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Re: [ESPResSo-users] [ESPResSo-devel] Magnetic particle dynamics in LB f
Re: [ESPResSo-users] [ESPResSo-devel] Magnetic particle dynamics in LB fluid flow
Wed, 29 Jan 2014 15:11:56 +0100
Dear Markus, dear users-list,
as this question can be of interest to many, I have moved it to the Espresso
users mailing list.
On Jan 28, 2014, at 2:00 PM, Markus Gusenbauer <address@hidden> wrote:
> Dear developers,
> I would like to incorporate magnetic particle dynamics (particles have its
> volume, collision detection between particles) in the lattice Boltzmann flow.
> My plan would be to connect the features
> - Dipolar all-with-all and no replicas (DAWAANR)
> - object-in-fluid or/and virtual sites
> - LB
I have no objections, but I'd assume that the dipolar P3M reaches a higher
speed. I'd also assume that DAWAANR needs atomic decomposition (every CPU is
responsible for a certain chunk of particles) and CPU LB does not like that.
CPU LB only likes domain decomposition, as it also decomposes the computational
domain. That can in principle be fixed, but surely takes a day or two. GPU LB
should in principle work with that method, but I'm not sure it is actually
implemented. (The particle collection must work somewhat different then…).
The guy to ask about magnetic interactions is Rudolf Weeber btw.
From my perspective the strength of the OIF is that you can have soft
particles, but probably your magnetic particles are supposed to be solid.
Therefore I'd go for virtual site. Joost de Graaf made tests with "rigid
raspberries" and it looked very good. Before using them, I'd however calculate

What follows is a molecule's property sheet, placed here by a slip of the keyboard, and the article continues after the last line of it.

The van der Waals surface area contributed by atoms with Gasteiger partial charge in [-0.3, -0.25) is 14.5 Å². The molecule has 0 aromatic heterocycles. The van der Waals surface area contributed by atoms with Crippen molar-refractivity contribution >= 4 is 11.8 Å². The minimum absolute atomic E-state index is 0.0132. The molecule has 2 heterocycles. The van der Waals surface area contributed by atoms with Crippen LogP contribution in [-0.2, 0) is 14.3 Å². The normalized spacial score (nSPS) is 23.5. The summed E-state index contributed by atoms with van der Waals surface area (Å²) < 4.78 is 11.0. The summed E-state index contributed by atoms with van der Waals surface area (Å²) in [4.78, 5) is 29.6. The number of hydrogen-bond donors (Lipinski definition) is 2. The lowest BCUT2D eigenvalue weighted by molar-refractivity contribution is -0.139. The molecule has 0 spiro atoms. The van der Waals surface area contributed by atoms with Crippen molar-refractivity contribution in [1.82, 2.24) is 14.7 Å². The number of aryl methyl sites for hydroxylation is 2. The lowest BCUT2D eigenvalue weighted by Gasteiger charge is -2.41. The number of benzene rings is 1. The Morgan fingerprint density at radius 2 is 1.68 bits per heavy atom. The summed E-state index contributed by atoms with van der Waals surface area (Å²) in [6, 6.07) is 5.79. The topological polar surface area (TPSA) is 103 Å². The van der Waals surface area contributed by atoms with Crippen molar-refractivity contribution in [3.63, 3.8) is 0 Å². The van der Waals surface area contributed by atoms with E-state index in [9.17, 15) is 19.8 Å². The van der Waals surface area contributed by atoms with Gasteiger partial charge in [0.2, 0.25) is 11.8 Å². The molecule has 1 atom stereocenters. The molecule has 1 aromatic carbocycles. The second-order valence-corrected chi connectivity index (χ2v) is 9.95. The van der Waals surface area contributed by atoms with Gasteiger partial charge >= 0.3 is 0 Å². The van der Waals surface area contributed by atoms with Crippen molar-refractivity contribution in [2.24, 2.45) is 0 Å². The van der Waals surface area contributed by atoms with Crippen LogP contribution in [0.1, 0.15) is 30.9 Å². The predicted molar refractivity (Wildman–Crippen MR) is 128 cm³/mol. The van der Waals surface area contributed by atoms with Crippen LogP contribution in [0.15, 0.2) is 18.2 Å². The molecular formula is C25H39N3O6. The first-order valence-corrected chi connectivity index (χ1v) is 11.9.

the pair mobility of two of them and check it against analytical results (See
for example Ngyuen and Ladd 2004 (I guess), Duenweg and Ladd 2009, Brady and
Bossis, and other people).
The question here is: How important is their "leakiness" for their hydrodynamic
interactions -- and how accurate does it have to bee.
Furthermore it is probably possible to include a rotational coupling in the
same fashion as the translational Duenweg-Ahlrichs-point coupling. One could
introduce a frictional force proportional to the difference between the angular
velocity and the local vorticity of the fluid. This makes sense if you have a
very dilute system of particles.
A very similar effect to that can probably be achieved with very small rigid
particles. If you \eg just use a small tetrahedron of particles you already get
rotational coupling. It however will be necessary to check if there is a unique
"radius" that describes both rotational and translational coupling.
> The magnetic particles should interact with the fluid and vice verca. And of
> course the particles should interact via dipolar forces.
> Would it be best to use virtual sites or the object-in-fluid implementation?
> Using virtual sites the fluid interaction of the virtual nodes need to be
> implemented. And the particle in the center of mass could handle the dipole
> interaction. Object-in-fluid would have already the fluid-particle
> interaction. Maybe a combination of both methods would be sufficient.
> Is there anyone who is already working on the subject or a similar one? Maybe
> without the magnetic part, just virtual sites in the LB flow. Is it maybe
> already in developement?
> I would be happy to get comments on the topic and to share ideas.
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